Workers Compensation FAQs

If an employee is injured and it’s their fault, are they still eligible to collect workers compensation?
Yes. Workers compensation is no-fault, meaning that if an employee is injured on the job, they are still entitled to compensation (even if they caused their own injury).

What does workers compensation insurance cover?
Workers compensation insurance covers the medical costs and lost wages associated with two main categories of work-related injury and illness – injury, illness, or death occurring from an isolated incident, and injury or illness that has developed over a period of time due to work environment or the work itself. However, it is more difficult to collect workers compensation in the case of the latter category, as it is harder to prove that an injury or illness was not augmented by outside-the-job factors, such as personal issues and prior medical conditions.

How does workers compensation insurance protect businesses?
Workers compensation insurance prevents a business from being sued for damages, medical bills, and lost wages in the event that an employee is injured on the job. The employer’s liability coverage portion of your policy specifically protects your company by covering legal fees and awarded settlements if it is determined that the workplace was unsafe due to negligence.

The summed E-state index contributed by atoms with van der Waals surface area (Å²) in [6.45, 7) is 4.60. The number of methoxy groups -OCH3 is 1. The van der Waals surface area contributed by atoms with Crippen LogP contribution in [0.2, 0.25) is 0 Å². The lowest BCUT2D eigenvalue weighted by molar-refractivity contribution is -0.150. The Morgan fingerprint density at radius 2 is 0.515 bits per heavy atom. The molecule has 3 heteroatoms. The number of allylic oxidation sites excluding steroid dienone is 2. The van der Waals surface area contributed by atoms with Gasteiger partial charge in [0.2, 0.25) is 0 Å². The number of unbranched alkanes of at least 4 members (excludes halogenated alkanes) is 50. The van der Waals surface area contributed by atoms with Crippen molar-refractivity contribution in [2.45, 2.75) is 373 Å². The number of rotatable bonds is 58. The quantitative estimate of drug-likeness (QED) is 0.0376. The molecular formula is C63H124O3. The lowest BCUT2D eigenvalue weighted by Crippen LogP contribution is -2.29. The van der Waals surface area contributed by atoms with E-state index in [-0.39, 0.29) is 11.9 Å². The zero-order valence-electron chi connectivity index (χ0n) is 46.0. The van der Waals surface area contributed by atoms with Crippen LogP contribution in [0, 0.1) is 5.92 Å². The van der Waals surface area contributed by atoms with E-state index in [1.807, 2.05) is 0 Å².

Do I need to have workers compensation insurance for my business?
Most states require that companies with W2 employees have workers compensation insurance and some states also require that companies with 1099 contractor employees have workers compensation insurance. Many people who hire contractors will require that the contractors are covered, regardless of their state’s law.

Do I need to have worker’s compensation insurance if I am the owner and only employee of my business?
It depends on the state in which you are operating your business. However, if you’re hired as a contractor or a subcontractor, the company that is hiring you could be responsible for your workers compensation if you are injured (this also depends on state law). Thus the hiring company may require that you carry your own workers compensation insurance.